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person caught between endless urban exclusion orders, the fluid insights derived from the long walking poem of the d´ rive or the flaneur—each is profoundly e different, yet each is built from the recurring experience of radical dislocation. In each case the experience of drift seems to produce an emerging intentionality, and with it a sense of the self as somehow separated from the more sedentary social order. Whether this ongoing normative and spatial alienation is imposed by contemporary arrangements or embraced for its liberatory possibilities, it does seem to create at least the potential for a progressive critique of the existing order of things. Given the complex experience of drift, this critique would seem to embody something of the sociologist’s critical eye for social arrangements, the anthropologist’s keen eye for comparison, and the geographer’s cartographic eye for spatialities of power (Ferrell 2011b). Further, the recurring, radical exteriority of drift would seem to promote the sort of anarchist epistemology that Feyerabend (1975) has outlined—an epistemology attuned to noticing the dimensions of power and authority embedded in otherwise taken-for-granted understandings and perceptions. Then again, for the desperate temp worker or the banished street person, all such insights may be overwhelmed by the task of simply surviving ever more exclusionary spatial, legal, and economic regimes. For them, some sense of a self-made deriva bella may or may not emerge amidst the inequities of contemporary drift. If the many contemporary trajectories that spawn drift continue, we will certainly be afforded the chance to find out. As with Precarias a la Deriva, Critical Mass, and others, the key to realizing drift’s progressive potential may well lie in the parallel potential for creating shared cultures and communities of drift. The work of Precarias a la Deriva suggests that drifters may be particularly well placed—or displaced—to discover the spaces of other drifters. If so, perhaps the pervasiveness of contemporary drift will lead to new sorts of communities—uncertain, unsettled, and anarchic in nature, yet provisionally connected by the common experiences and perceptions of drift. Perhaps drift will become a preferred form of dis-organization, a form that by its own dynamics guarantees loose alliances and evolving lines of direct action. Perhaps, in classic anarchist terms, drift carries the potential for new dynamics of mutual aid, for new fluidities of collective self-help (Kropotkin 1902). In the face of contemporary trajectories, perhaps the question is not whether we will drift, but only whether we will drift together or drift apart.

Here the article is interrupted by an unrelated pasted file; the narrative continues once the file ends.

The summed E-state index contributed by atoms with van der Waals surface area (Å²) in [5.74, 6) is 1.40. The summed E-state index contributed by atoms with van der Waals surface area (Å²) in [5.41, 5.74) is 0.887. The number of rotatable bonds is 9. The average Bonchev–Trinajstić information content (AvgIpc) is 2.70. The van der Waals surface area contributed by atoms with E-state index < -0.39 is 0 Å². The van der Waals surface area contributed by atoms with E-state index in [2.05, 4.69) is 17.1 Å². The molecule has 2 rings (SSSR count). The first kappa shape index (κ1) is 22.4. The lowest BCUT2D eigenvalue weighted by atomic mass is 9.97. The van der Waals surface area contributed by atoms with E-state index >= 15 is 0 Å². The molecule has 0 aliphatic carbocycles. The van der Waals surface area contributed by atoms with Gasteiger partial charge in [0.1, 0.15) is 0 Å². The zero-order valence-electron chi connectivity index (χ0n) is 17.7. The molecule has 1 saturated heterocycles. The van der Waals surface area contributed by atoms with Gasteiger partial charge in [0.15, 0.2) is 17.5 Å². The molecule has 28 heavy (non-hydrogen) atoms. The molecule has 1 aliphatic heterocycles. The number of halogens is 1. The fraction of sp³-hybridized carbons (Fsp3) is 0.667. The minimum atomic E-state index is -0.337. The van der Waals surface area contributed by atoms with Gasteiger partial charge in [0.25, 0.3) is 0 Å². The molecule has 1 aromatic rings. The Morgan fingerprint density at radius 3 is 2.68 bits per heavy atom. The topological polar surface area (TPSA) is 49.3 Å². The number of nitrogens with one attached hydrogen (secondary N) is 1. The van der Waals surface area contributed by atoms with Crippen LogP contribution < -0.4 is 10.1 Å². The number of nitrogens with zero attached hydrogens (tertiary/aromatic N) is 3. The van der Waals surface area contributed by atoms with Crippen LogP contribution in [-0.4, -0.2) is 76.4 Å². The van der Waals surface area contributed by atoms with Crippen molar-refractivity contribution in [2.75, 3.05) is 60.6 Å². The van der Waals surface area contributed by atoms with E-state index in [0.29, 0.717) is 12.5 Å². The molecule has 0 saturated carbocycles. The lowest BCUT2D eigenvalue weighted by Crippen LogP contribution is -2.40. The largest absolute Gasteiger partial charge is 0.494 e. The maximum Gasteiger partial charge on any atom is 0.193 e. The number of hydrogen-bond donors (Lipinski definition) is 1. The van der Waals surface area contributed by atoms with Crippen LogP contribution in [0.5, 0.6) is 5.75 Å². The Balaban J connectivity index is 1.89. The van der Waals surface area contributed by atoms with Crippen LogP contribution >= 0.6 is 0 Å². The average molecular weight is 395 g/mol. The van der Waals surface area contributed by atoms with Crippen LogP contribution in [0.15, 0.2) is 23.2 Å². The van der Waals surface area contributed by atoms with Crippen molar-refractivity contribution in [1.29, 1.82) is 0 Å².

Endnotes
1

Ward (2000:49–57) notes similarly the contradiction by which English “travelers” are instructed to settle in one place and then denied the right to do so. 2 The recent Spanish Yomango movement—its name a play on a Spanish chain store and the Spanish slang for “I steal”—similarly embraced shoplifting from corporate retailers as an act of episodic civil disobedience and economic survival amidst the uncertainty of part-time, minimum wage retail work (see Ferrell, Hayward and Young 2008:110–112). 3 With their notion of the nomad and nomadology, Deleuze and Guattari (1987:380) likewise propose that “the life of the nomad is in the intermezzo”—that is, that the nomad’s knowledge of the world becomes “smooth”, uncontained, and comparative as it forms between and beyond particular places.